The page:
Close
Visas

Australia’s border opening spurs rebound in demand from international students

international higher education
Strengthening skilled migration pathways for international students will also improve Australia’s market position, say researchers. Source: Adem Altan/AFP

Australia’s position in the international higher education market weakened significantly while our border was closed over the past two years. But recent demand and application data suggest our position may be strengthening since the border re-opening was announced in November. More than 43,000 international students have arrived in Australia since Dec. 1, 2022.

The Australian share of demand from international students has recovered from a low of 16.22% in October 2021 to 19.68% in January 2022, despite rising COVID-19 case numbers driven by the Omicron variant. The real-time aggregated search data come from students researching their international study options on IDP’s digital platform. It’s a dataset of over 100 million site visits a year.

This improving trend is also seen in student applications data. The largest intake for Australia is usually in semester 1. There were concerns that northern hemisphere countries would gain from pandemic uncertainties this summer.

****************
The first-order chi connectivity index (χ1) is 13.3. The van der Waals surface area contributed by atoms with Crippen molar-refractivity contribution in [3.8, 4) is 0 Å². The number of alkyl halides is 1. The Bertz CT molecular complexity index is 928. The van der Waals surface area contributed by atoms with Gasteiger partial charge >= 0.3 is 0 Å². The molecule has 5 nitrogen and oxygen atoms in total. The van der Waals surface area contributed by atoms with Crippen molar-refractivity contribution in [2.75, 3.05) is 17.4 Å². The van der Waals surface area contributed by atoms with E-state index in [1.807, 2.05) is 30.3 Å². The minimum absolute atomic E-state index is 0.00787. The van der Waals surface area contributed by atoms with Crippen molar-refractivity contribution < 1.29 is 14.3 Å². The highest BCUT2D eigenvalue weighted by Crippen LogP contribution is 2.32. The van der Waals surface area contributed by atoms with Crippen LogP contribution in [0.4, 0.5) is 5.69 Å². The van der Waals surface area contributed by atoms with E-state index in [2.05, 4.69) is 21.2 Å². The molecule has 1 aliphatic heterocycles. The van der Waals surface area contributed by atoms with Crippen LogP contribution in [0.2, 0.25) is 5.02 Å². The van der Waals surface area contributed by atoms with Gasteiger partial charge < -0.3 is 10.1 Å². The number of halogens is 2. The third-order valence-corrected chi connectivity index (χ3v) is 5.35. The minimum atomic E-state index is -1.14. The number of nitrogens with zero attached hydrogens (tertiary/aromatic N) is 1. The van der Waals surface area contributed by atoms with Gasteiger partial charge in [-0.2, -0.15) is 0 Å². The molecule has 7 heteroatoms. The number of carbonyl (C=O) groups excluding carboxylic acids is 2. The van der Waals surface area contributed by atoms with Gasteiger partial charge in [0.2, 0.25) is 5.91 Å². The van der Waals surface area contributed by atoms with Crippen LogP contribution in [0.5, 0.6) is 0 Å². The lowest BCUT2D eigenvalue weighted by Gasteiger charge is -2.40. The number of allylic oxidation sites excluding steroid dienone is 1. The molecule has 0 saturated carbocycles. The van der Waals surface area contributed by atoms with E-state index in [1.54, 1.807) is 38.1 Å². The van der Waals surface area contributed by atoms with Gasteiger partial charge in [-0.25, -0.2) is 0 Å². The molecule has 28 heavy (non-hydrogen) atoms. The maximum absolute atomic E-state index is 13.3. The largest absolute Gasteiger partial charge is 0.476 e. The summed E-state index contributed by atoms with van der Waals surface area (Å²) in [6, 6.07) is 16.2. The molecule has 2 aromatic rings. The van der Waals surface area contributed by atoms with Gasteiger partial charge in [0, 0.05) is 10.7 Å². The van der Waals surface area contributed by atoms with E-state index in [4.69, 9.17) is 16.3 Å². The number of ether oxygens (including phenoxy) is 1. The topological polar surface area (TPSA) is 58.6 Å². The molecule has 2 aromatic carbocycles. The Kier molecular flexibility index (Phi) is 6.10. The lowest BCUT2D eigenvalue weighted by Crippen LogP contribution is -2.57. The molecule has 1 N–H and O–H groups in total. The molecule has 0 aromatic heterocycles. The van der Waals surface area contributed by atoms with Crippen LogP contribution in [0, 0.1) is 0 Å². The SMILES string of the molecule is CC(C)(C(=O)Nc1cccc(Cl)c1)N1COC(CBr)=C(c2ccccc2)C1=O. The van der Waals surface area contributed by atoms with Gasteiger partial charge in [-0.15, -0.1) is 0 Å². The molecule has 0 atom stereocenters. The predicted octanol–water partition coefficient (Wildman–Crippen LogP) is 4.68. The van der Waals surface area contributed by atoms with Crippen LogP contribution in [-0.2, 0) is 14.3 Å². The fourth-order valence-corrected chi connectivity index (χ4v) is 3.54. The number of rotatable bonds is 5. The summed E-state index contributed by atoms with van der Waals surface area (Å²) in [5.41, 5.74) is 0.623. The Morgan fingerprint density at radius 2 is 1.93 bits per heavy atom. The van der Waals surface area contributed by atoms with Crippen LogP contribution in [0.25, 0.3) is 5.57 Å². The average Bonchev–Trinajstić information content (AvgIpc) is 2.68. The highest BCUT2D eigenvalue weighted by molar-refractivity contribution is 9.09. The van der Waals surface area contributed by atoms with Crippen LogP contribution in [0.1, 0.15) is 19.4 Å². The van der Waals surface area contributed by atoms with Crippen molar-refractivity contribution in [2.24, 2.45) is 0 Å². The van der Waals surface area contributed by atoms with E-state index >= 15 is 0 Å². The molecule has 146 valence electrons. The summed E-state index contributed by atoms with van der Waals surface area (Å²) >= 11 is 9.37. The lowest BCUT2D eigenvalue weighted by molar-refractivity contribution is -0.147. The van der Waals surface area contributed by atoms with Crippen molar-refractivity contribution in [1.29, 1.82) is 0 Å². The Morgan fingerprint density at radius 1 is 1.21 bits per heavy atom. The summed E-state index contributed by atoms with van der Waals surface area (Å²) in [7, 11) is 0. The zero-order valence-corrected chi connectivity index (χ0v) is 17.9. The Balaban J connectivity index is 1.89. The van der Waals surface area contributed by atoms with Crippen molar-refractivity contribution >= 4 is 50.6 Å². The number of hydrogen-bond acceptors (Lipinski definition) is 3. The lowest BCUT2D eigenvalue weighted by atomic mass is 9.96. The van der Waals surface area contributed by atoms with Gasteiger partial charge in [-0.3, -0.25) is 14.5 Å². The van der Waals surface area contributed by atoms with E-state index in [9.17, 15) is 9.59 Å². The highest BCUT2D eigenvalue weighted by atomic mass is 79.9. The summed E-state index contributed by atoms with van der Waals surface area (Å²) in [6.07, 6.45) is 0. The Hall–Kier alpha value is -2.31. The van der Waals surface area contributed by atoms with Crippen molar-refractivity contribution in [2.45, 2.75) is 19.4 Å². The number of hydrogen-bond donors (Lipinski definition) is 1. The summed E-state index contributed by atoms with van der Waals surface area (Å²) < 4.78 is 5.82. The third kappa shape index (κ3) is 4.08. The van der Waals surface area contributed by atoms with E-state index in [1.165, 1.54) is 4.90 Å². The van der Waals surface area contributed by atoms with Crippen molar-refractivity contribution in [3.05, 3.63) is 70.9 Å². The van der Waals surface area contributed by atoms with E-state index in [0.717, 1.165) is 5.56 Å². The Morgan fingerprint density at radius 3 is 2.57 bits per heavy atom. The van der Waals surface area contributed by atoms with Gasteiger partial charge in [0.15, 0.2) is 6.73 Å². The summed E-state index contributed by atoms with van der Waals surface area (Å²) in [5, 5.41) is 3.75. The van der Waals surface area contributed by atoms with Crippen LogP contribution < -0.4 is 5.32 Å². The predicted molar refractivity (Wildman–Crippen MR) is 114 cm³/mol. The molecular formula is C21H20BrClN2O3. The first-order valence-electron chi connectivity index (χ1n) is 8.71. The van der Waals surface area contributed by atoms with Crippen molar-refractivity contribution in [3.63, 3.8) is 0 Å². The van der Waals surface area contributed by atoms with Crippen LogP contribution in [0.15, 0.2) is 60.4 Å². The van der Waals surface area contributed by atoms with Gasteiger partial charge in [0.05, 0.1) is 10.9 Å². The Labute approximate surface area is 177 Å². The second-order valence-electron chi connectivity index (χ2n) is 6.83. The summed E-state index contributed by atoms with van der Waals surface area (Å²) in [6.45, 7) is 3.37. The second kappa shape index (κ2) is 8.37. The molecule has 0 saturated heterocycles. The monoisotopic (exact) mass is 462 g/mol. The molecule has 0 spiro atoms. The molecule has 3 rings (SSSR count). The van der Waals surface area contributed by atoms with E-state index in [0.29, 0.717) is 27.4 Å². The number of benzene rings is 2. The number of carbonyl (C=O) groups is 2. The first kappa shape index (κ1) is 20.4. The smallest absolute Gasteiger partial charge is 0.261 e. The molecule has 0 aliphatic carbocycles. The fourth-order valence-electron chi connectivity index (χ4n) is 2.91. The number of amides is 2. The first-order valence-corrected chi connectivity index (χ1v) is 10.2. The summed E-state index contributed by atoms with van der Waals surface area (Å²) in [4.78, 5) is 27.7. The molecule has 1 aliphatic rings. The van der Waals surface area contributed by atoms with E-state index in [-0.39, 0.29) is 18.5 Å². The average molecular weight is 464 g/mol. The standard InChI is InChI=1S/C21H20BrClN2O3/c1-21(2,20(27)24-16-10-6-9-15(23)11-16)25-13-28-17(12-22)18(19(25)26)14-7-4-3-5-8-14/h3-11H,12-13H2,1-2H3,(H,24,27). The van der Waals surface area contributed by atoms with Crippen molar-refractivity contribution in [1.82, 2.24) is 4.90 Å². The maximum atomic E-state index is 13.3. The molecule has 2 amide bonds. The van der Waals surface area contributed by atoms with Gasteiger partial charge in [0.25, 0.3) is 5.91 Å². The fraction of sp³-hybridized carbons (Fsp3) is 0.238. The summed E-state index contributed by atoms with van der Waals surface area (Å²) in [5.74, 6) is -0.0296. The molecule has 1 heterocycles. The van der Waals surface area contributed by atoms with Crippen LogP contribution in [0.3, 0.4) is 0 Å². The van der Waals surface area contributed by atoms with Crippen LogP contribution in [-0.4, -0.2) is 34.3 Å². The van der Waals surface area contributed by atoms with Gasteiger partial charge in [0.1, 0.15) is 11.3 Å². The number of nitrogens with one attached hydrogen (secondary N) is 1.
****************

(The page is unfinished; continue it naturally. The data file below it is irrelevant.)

These early signs of recovery are encouraging. However, we cannot confidently predict at this point the impact of this summer’s Omicron wave on enrolments. IDP survey data were showing Australia had a relatively strong reputation as a COVID-safe destination.

What will it take to sustain the recovery?

Sustained market recovery is a longer-term project. To be globally competitive, universities should focus on creating a world-class student experience. Some changes may take time to build and communicate to the market.

Strengthening skilled migration pathways for international students will also improve Australia’s market position.